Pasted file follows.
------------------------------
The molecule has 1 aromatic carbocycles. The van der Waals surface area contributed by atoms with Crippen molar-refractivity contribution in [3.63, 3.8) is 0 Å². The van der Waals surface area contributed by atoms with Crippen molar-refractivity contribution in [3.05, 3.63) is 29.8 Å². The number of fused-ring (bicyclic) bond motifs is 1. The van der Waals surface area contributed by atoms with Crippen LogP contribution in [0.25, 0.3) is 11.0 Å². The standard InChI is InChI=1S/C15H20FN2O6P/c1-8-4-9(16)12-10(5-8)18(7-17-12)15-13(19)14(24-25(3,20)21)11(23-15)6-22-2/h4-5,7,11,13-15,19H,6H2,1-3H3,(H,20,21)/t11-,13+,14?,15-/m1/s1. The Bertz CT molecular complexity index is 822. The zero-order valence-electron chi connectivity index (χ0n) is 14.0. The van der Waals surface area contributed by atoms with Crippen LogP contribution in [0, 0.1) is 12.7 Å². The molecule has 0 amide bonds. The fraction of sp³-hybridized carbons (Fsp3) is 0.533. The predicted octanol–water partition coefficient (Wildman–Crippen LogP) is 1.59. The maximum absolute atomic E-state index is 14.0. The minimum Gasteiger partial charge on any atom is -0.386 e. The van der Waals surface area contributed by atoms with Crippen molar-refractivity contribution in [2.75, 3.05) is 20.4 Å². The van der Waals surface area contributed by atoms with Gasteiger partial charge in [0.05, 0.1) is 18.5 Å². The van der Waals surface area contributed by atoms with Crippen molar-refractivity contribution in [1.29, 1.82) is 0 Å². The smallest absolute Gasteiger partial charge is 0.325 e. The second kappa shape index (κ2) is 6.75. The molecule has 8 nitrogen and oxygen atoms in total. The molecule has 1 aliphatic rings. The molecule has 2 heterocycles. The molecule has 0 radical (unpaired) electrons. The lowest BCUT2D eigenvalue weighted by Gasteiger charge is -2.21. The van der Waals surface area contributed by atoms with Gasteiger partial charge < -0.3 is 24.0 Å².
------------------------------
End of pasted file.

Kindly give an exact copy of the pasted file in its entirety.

The molecule has 1 aromatic carbocycles. The van der Waals surface area contributed by atoms with Crippen molar-refractivity contribution in [3.63, 3.8) is 0 Å². The van der Waals surface area contributed by atoms with Crippen molar-refractivity contribution in [3.05, 3.63) is 29.8 Å². The number of fused-ring (bicyclic) bond motifs is 1. The van der Waals surface area contributed by atoms with Crippen LogP contribution in [0.25, 0.3) is 11.0 Å². The standard InChI is InChI=1S/C15H20FN2O6P/c1-8-4-9(16)12-10(5-8)18(7-17-12)15-13(19)14(24-25(3,20)21)11(23-15)6-22-2/h4-5,7,11,13-15,19H,6H2,1-3H3,(H,20,21)/t11-,13+,14?,15-/m1/s1. The Bertz CT molecular complexity index is 822. The zero-order valence-electron chi connectivity index (χ0n) is 14.0. The van der Waals surface area contributed by atoms with Crippen LogP contribution in [0, 0.1) is 12.7 Å². The molecule has 0 amide bonds. The fraction of sp³-hybridized carbons (Fsp3) is 0.533. The predicted octanol–water partition coefficient (Wildman–Crippen LogP) is 1.59. The maximum absolute atomic E-state index is 14.0. The minimum Gasteiger partial charge on any atom is -0.386 e. The van der Waals surface area contributed by atoms with Crippen molar-refractivity contribution in [2.75, 3.05) is 20.4 Å². The van der Waals surface area contributed by atoms with Gasteiger partial charge in [0.05, 0.1) is 18.5 Å². The van der Waals surface area contributed by atoms with Crippen molar-refractivity contribution in [1.29, 1.82) is 0 Å². The smallest absolute Gasteiger partial charge is 0.325 e. The second kappa shape index (κ2) is 6.75. The molecule has 8 nitrogen and oxygen atoms in total. The molecule has 1 aliphatic rings. The molecule has 2 heterocycles. The molecule has 0 radical (unpaired) electrons. The lowest BCUT2D eigenvalue weighted by Gasteiger charge is -2.21. The van der Waals surface area contributed by atoms with Gasteiger partial charge < -0.3 is 24.0 Å².